No politician or citizen stands above the law, and each citizen must pay income taxes. When the lawmakers fail to follow their own regulations, citizens should demand better. In order to take parliamentary suggestions and regulations on tax avoidance and evasion seriously, citizens should feel confident that their MPs, first and foremost, are following the rules.
My recent Access to Information request revealed that Elections Canada has spent almost $780,000 chasing the fantasy that Conservatives robocalled Canadians into voting in the wrong places in the May 2011 federal election. In my previous post we learned that the Commissioner's Office spent $192,203.48 on "Investigators' Fees and Salaries." So who are these investigators?
Let's face it, if the world is ending in a few months, Canadians had best acknowledge that the year 2012 has given us a unique national identity before we (and the Earth's seven billion inhabitants) are unable to throw another curling rock over the hog line. Without waiting for the world to end or the NHL season to start, let's begin.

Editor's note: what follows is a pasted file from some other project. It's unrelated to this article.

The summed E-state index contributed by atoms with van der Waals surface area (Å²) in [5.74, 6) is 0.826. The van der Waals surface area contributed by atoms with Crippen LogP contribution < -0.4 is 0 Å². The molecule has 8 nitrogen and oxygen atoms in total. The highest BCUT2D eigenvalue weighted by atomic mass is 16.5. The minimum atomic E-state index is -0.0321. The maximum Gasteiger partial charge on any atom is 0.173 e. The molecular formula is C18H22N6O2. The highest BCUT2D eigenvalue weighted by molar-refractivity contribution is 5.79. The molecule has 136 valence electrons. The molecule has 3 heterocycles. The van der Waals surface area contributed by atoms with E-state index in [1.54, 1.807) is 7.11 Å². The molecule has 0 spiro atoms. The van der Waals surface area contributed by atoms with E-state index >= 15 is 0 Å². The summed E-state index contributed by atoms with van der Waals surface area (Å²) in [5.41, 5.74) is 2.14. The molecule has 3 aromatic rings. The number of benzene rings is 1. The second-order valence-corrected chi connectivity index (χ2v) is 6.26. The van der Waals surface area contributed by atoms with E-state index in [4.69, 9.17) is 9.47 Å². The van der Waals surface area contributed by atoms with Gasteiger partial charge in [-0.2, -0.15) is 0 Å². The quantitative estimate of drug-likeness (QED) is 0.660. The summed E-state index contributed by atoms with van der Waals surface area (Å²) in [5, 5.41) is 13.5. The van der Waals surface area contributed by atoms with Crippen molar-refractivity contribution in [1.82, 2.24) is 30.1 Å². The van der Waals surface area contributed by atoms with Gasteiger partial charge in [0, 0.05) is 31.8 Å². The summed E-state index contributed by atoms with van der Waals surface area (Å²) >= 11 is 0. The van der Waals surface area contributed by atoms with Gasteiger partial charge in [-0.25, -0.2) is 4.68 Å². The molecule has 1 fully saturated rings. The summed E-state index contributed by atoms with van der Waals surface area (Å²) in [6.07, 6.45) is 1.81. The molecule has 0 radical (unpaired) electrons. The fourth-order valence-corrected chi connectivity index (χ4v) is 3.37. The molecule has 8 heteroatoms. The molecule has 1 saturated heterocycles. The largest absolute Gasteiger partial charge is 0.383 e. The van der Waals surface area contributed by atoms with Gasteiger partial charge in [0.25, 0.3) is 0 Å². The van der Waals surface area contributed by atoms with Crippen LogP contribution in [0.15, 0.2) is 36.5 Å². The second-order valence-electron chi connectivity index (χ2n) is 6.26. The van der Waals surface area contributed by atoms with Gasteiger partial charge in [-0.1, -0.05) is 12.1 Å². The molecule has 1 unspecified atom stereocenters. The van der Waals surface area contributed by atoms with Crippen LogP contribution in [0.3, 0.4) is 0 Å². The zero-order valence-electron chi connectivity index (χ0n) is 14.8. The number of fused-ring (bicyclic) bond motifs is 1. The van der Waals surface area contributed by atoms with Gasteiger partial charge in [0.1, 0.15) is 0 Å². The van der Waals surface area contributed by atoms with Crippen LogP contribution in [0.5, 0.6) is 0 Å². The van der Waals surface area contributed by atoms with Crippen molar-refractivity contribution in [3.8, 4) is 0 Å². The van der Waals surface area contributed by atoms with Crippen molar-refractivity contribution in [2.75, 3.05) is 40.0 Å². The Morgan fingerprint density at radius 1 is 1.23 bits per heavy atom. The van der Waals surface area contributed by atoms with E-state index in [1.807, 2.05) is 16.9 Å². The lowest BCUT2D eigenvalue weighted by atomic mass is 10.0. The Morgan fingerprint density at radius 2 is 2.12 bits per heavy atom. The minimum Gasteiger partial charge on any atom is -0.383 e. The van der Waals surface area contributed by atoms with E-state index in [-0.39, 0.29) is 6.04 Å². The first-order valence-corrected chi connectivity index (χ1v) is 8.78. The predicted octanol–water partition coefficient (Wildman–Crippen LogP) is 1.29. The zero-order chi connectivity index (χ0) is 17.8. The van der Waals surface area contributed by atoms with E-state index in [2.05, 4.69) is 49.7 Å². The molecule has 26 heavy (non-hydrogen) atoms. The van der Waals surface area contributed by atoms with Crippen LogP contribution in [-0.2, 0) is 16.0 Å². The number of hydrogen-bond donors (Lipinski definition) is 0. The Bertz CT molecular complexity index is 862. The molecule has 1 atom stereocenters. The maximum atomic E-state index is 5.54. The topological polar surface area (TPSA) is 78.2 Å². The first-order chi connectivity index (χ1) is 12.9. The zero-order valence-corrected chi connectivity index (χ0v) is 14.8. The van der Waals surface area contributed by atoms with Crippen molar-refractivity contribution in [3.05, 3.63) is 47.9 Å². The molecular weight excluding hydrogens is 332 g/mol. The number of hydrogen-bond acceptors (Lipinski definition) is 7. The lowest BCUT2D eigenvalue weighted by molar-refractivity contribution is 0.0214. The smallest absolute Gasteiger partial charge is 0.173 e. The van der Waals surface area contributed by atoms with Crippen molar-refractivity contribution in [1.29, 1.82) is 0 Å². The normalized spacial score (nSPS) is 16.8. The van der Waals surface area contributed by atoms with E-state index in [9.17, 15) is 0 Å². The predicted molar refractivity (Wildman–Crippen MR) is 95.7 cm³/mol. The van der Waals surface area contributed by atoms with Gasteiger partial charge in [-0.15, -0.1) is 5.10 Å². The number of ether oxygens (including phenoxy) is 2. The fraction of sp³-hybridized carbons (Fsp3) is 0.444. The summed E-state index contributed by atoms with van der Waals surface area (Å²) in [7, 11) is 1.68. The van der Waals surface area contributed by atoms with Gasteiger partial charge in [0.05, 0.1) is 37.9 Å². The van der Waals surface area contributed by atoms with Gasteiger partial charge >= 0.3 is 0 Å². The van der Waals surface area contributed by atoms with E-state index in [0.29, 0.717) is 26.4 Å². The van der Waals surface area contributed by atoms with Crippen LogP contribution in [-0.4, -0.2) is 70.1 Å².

Stephen Harper stood in the House of Commons today and said emphatically that the Conservative party was not behind the robocalls. Well, if not them, then who did? If the Conservatives are so adamant that they have done nothing wrong, Harper should be the first on his feet to call a full judicial inquiry into allegations of electoral fraud.